My story can’t end like this.  I, John, want to live longer, grow old with my wife, watch my son grow up, have grandchildren, and be able to walk by the sorghum fields again with the tranquility of a child in his home.

I want, like you, to think that I’m making all this up.  And when this happens, I’ll smile, triumphantly, because this will mean that the scythe of death is far from my grandchildren.

And to talk, albeit from sweaty fearful keystrokes, I’ll operate.

33 comments:

  1. So sad, being at the mercy of cowards.

    ReplyDelete
  2. These are the times that try men's souls. The summer soldier and the sunshine patriot will, in this crisis, shrink from the service of their country; but he that stands it now, deserves the love and thanks of man and woman. Tyranny, like hell, is not easily conquered; yet we have this consolation with us, that the harder the conflict, the more glorious the triumph.

    -- Thomas Paine (The Crisis, December 1776)

    ReplyDelete
  3. First they came for the Socialists, and I did not speak out--
    Because I was not a Socialist.

    Then they came for the Trade Unionists, and I did not speak out--
    Because I was not a Trade Unionist.

    Then they came for the Jews, and I did not speak out--
    Because I was not a Jew.

    Then they came for me--and there was no one left to speak for me.

    The quotation stems from Niemöller's lectures during the early postwar period.

    ReplyDelete
  4. Everyone should have the right to have weapons ! fucking government of Mexico doesn't give that right. Que dios ayude a nuestro Mexico

    ReplyDelete
    Replies
    1. the messican government can only have their police and military and friendly sicarios armed,if you not tight with them you are supposed to pay and pay and pay for living in "their"country,after they come begging for your vote, they bite the hand that fed them.BUT SOME DAY...

      Delete
  5. if only the Mexican government wasn't so corrupt because if they were not all pieces of shit, then something serious could be done. For instance, they should send thousands of marina and army troops in each state so they can search every home, business, ranch, and all forest areas. If they locate anything to do with organized crime during these searches then those ppl will be arrested or shot. just one big sweep of each state with soldiers, armored battalions, helicopters and jets and they could get rid of a lot of these fucks. but that's just a big pipe dream of mine that will never ever happen. it would be cool though.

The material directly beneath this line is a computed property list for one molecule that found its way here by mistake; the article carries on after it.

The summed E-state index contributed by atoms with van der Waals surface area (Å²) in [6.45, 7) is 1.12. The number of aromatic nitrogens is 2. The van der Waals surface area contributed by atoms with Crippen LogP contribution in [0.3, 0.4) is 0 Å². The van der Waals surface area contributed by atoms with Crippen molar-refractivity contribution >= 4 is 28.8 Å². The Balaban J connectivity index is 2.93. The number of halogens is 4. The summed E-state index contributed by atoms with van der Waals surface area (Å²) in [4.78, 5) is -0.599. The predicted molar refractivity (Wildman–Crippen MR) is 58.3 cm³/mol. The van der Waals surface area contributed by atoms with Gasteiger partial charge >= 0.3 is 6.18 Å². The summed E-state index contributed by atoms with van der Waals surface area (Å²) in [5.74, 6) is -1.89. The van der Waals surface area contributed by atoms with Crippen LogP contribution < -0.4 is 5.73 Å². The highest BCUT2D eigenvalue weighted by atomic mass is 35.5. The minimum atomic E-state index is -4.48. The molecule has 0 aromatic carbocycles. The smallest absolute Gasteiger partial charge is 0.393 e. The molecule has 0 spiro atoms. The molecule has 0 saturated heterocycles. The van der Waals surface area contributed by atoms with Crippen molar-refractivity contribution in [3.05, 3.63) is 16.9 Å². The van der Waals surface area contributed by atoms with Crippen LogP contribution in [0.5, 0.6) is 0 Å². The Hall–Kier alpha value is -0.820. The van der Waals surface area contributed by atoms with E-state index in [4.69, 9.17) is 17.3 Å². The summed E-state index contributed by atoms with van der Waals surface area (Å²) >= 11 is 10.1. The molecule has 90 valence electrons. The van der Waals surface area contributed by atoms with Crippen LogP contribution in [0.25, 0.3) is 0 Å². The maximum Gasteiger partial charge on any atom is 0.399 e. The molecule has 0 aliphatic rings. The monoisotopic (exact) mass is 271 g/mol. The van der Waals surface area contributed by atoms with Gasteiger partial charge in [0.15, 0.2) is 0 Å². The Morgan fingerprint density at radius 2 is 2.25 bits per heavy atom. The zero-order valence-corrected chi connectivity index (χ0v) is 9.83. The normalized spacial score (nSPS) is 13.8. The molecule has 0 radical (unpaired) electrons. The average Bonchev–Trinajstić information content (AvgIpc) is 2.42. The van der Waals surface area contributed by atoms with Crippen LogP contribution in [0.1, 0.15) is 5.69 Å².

ReplyDelete
    Replies
    1. everybody in messico thinks those working in a government position are the AUTHORITY which is false,the authority resides on the people,the government is enthrusted with powers to keep order,not to exploit criminals for the kickbacs,a corrupt government is worse than the criminals...

      Delete
  6. Sad. We have the soldiers come from Southern Mexico here to Chihuahua. They are all short in stature as they are closer to being indigenous. They are darker skinned and look different from the people in Chihuahua as a whole. Yet they are killing the indigenous people in small pueblos, and farming areas. You would think that they of all people would have passion for those people that they resemble more then others. Is this their ancestors coming out? The ones who enslaved and killed other tribes. I guess that once you give a soldier or a policeman a badge, with the type of mentality they have. They will just use it to steal and murder. Because they have no heart, conscience, or soul. The poor people are getting hit at both ends. They are stuck in between the criminals in government and the Narco criminals and more. So sad!

    ReplyDelete
    Replies
    1. You know what sad, a majority of Mexicans treat these indigenous southerners like shit. México is truly a backward nation where a cast system and rascism rule the world.

      Delete
    2. name names,places and dates,if you can make it here and you know,the big bosses will have a hard time covering their asses,and the heads of the principals in charge will roll,just make sure they don't catch you my friend,and good luck...

      Delete
  7. It reads like it was written by a gringo.

    ReplyDelete
    Replies
    1. The gringo comment was just stupid.its sad thats all u had to say about this story was that.no one should ever have to live like that no matter where they come from!!

      Delete
    2. Do you understand Spanish? Se lee así porque el traductor no supo hacer los pequeños cambios que dan sentido y fluidez a la traducción en inglés. Direct translation reads funny, but it makes sense if you are fluent in both languages and can deduce what was actually written in Spanish based on context. ¿Comprendes?

      Delete
  8. Wished to GOD the United States would get involved, and help the innocent, and destroy the bad we the United States puts are nose in every other countries business so why not Mexico"s

    ReplyDelete
    Replies
    1. Uh the u.s.a is involved

      Delete